Just because you don’t have data doesn’t make something not true.
Just because you don’t want to know it doesn’t mean it doesn’t exist.
And just because you’d rather not deal with it doesn’t mean it’s not an issue.
Your employee isn’t performing.
Your new product isn’t achieving the intended results.
Your colleague is undermining you.
Your Board chair is losing confidence in you.
You’re in the wrong job. (A deeper dive on that in a future post).
Are you conflicted about a decision or course of action? Are you refusing to confront something that you’re clear about but that might be difficult, messy and possibly expensive? Is there something going on – that you know for sure is going on – that you just wish weren’t true?
Even the most decisive leaders can occasionally find themselves ignoring, dismissing or avoiding things they’re either unsure about or that they’d rather not have to deal with. But those same leaders also admit that they’ve had some kind of sense about what needs to be done or decided.
You’re feeling it somewhere. The back of your neck, the pit of your stomach, that annoying hamstring muscle that tightens up for no apparent reason, the twitch in your eyelid, that pinched nerve in your lower back, that sudden case of flu-like symptoms – all examples of physical complaints I’ve heard from clients at the same time they were avoiding some challenge or reality they didn’t want to confront.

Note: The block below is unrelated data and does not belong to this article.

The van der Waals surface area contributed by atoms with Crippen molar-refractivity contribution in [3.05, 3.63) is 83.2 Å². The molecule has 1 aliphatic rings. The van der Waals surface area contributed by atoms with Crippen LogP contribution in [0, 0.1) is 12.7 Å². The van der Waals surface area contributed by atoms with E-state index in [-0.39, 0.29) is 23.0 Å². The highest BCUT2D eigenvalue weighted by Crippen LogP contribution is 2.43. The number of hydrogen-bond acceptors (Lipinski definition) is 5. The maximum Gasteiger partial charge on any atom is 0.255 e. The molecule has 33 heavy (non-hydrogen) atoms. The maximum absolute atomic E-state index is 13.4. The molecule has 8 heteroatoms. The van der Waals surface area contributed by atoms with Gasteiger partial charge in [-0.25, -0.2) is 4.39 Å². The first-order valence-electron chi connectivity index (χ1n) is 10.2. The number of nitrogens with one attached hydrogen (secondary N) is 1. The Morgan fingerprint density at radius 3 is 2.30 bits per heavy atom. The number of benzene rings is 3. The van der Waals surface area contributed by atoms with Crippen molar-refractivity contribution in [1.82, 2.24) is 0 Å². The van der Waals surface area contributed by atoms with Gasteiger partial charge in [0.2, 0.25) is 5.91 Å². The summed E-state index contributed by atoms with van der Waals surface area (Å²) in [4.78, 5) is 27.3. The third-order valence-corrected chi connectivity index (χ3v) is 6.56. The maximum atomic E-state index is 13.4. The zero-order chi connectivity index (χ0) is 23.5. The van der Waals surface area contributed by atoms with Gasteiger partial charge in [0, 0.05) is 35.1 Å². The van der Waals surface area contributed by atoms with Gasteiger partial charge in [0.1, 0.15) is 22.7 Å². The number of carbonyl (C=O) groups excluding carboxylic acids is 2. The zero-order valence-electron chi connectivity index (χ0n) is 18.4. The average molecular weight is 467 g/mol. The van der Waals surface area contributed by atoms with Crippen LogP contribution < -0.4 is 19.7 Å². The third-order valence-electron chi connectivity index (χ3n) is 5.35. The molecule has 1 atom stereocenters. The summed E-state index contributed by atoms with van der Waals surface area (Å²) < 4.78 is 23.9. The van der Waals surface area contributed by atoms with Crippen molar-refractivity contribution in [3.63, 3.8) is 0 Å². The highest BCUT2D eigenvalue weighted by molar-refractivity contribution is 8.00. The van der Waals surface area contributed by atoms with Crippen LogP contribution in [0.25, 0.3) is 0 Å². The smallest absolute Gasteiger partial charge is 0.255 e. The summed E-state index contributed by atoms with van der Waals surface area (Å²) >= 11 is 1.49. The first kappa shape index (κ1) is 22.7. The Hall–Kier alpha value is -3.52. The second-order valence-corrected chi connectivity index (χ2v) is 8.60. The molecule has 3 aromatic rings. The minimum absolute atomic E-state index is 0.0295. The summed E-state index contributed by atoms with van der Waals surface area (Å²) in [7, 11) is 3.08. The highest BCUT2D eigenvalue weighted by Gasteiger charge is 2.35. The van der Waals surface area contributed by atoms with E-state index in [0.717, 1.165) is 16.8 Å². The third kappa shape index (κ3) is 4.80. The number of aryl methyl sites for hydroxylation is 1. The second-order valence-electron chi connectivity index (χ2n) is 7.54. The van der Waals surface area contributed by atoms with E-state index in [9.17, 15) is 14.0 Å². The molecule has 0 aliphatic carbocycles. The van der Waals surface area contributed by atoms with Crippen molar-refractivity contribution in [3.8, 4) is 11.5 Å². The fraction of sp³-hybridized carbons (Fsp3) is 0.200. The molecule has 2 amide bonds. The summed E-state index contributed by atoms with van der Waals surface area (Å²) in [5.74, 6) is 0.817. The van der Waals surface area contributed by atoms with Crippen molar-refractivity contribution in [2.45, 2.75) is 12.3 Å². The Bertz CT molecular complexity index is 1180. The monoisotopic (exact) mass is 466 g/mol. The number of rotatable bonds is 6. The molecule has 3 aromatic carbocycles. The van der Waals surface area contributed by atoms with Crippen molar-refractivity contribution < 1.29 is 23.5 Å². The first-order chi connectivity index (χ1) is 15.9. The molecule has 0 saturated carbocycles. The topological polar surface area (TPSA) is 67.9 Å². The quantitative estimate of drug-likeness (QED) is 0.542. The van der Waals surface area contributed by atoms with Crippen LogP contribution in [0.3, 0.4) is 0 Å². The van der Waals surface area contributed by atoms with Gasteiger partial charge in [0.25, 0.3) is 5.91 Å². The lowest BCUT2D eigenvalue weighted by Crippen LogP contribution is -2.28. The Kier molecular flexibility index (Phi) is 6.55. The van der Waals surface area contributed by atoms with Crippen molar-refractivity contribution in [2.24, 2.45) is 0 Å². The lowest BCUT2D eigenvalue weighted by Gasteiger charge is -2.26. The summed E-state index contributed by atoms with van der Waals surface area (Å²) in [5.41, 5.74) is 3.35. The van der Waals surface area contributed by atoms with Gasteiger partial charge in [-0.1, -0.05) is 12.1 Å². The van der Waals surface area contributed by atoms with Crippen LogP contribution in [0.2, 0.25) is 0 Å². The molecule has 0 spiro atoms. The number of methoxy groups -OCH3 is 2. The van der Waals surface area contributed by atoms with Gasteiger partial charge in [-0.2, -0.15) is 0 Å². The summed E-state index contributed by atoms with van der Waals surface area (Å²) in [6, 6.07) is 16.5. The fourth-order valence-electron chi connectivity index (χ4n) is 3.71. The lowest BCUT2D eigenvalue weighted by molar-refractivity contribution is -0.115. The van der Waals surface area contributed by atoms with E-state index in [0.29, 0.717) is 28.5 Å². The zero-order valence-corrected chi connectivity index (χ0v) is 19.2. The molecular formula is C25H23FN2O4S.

I’m talking about “intuition.”
The concept of “intuition” is something I find gets varied responses from my executive clientele. But what is intuition really?
If we consider intuition as an instinctive response based on YOUR unique combination of experience and education – does that help?
Your brain is overworked. You have other senses that can help you – that can make a contribution. Why not let them?
I’m not proposing that leaders rely solely on intuition or instinct for making major decisions. What I am saying is that I believe there is a greater role for intuition that is currently being allowed.
And I’m also proposing that if you really KNOW what to do, just do it. Avoiding something difficult won’t make it easier – not to mention you’ll feel relieved afterwards. Suspecting or sensing is much different than knowing and not doing.
For a great listen on intuition and making choices, check out this episode of Jonathan Fields’ Good Life Project podcast.